Disable Picture-In-Picture mode for a video played in Firefox (possible?)

Removing the controls attribute from a <video> tag removes both video controls and picture-in-picture mode in Safari and Chrome. However, in Firefox, the Picture-In-Picture button is still present. Is it possible to remove/disable or hide it?

This suggests that it is possible (scroll down to Disable PiP section)

This suggests that it is not possible.

Thanks for your help!

It looks like firefox are not using a standard for this but their own events and browser specific elements.

So far I cannot disable it.

I can see its ID’s

pictureInPictureToggleLabelButton and pictureInPictureToggleLabel

But they are not part of the DOM.
Could be shadow dom but I do not know much about that.

Update: yep it looks like it is user agent Shadow Dom which we have no access.

One thing you could do I suppose is to remove the sound track from the video itself and play it separately .

Since it looks like FF will not offer pip if the video has no sound.
The only thing you may run into is how you initially start the video and sound in regards to browsers inhibiting auto play of sound etc.

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Could I use javascript to pause and play the audio track just like I use it to play and pause video?

If you use an <audio> element then yes; it uses the same media API as <video> elements. So you can use audioElement.play() and audioElement.pause(). There’s no way to get it 100% in sync with a different video element though.

If you use Hype’s built-in audio support then no, as there currently is not API access (but of course this would be something we would like to add).

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Hi Jonathan

Why do you say that there is no 100% chance of syncing the video and audio if they are loaded and played with js at the same time? Can a slower internet connection cause issues?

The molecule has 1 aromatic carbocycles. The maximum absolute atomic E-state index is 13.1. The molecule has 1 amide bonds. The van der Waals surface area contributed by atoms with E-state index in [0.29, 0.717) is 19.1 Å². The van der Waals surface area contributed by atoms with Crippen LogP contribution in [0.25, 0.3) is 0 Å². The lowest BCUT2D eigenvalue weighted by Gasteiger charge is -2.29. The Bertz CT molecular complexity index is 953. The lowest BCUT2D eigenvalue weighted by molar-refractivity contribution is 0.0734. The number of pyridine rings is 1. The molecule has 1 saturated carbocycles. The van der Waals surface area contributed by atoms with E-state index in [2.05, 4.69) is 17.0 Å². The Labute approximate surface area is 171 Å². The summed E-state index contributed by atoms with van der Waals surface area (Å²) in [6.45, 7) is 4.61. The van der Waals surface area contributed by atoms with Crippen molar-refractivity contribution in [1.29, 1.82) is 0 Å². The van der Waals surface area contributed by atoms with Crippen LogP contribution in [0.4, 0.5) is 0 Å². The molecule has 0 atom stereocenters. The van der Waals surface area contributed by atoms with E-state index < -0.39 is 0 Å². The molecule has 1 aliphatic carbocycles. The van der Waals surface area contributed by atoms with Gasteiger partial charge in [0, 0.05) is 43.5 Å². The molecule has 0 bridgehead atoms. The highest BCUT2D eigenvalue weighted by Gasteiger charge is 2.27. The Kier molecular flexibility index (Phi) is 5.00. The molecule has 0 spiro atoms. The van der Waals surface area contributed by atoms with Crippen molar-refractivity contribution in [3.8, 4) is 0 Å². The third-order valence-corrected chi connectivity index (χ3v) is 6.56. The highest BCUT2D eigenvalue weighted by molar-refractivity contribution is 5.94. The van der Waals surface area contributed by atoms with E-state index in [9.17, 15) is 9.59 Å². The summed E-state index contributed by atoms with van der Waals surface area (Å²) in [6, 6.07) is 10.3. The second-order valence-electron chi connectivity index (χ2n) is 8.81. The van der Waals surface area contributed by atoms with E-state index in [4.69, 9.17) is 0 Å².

Looking forward.

Greg

What mechanism are you using to start the video ?
User click/js auto ?

There’s a lot of different factors; if one file had to buffer and the other didn’t that would definitely be a common reason. There’s really no such thing as “at the same time” on computers – in fact keeping audio and video in sync had been a major research area! I would try to point you to some primers, but google is simply filled with results of people complaining how about audio/video being out of sync :).

As a thought experiment, imagine a pianist, dancer, and a clock. The pianist and dancer are used to playing together. Now separate them and only let them have the clock to go on… they can’t always pay exact attention to the clock and will have periods where they get ahead/behind and then also make decisions independently on how to deal with it. Even simple things like saying “go” are going to be different… maybe the pianist is already setup but the dancer needs to inhale first, so they even start out at different times! That’s basically the situation separated audio/video is in.

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I was planning to use js triggered by a button click.